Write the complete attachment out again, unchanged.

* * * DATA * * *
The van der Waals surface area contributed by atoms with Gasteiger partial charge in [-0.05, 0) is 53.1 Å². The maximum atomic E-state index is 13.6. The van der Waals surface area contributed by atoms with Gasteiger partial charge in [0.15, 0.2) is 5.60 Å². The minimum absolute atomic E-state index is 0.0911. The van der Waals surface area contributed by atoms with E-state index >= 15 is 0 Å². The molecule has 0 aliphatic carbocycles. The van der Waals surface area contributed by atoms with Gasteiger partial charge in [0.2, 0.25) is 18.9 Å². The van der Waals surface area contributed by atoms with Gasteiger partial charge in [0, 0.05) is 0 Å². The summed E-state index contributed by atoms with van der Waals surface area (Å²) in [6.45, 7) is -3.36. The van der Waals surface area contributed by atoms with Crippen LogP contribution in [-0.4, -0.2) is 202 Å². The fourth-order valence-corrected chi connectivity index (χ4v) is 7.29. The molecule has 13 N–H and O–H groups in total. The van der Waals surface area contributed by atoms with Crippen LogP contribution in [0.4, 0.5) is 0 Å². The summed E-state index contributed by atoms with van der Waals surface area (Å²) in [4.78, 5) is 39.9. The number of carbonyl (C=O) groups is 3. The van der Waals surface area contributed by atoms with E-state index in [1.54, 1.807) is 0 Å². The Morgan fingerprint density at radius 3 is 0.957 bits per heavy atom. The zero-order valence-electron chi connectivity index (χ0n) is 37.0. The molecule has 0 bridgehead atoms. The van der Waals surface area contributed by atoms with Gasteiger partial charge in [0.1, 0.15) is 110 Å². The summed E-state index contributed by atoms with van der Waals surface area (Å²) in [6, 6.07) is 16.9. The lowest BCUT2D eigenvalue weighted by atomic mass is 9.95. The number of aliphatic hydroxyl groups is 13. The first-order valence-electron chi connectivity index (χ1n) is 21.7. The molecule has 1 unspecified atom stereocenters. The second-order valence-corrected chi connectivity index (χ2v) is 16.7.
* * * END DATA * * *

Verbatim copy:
The van der Waals surface area contributed by atoms with Gasteiger partial charge in [-0.05, 0) is 53.1 Å². The maximum atomic E-state index is 13.6. The van der Waals surface area contributed by atoms with Gasteiger partial charge in [0.15, 0.2) is 5.60 Å². The minimum absolute atomic E-state index is 0.0911. The van der Waals surface area contributed by atoms with E-state index >= 15 is 0 Å². The molecule has 0 aliphatic carbocycles. The van der Waals surface area contributed by atoms with Gasteiger partial charge in [0.2, 0.25) is 18.9 Å². The van der Waals surface area contributed by atoms with Gasteiger partial charge in [0, 0.05) is 0 Å². The summed E-state index contributed by atoms with van der Waals surface area (Å²) in [6.45, 7) is -3.36. The van der Waals surface area contributed by atoms with Crippen LogP contribution in [-0.4, -0.2) is 202 Å². The fourth-order valence-corrected chi connectivity index (χ4v) is 7.29. The molecule has 13 N–H and O–H groups in total. The van der Waals surface area contributed by atoms with Crippen LogP contribution in [0.4, 0.5) is 0 Å². The summed E-state index contributed by atoms with van der Waals surface area (Å²) in [4.78, 5) is 39.9. The number of carbonyl (C=O) groups is 3. The van der Waals surface area contributed by atoms with E-state index in [1.54, 1.807) is 0 Å². The Morgan fingerprint density at radius 3 is 0.957 bits per heavy atom. The zero-order valence-electron chi connectivity index (χ0n) is 37.0. The molecule has 0 bridgehead atoms. The van der Waals surface area contributed by atoms with Gasteiger partial charge in [0.1, 0.15) is 110 Å². The summed E-state index contributed by atoms with van der Waals surface area (Å²) in [6, 6.07) is 16.9. The lowest BCUT2D eigenvalue weighted by atomic mass is 9.95. The number of aliphatic hydroxyl groups is 13. The first-order valence-electron chi connectivity index (χ1n) is 21.7. The molecule has 1 unspecified atom stereocenters. The second-order valence-corrected chi connectivity index (χ2v) is 16.7.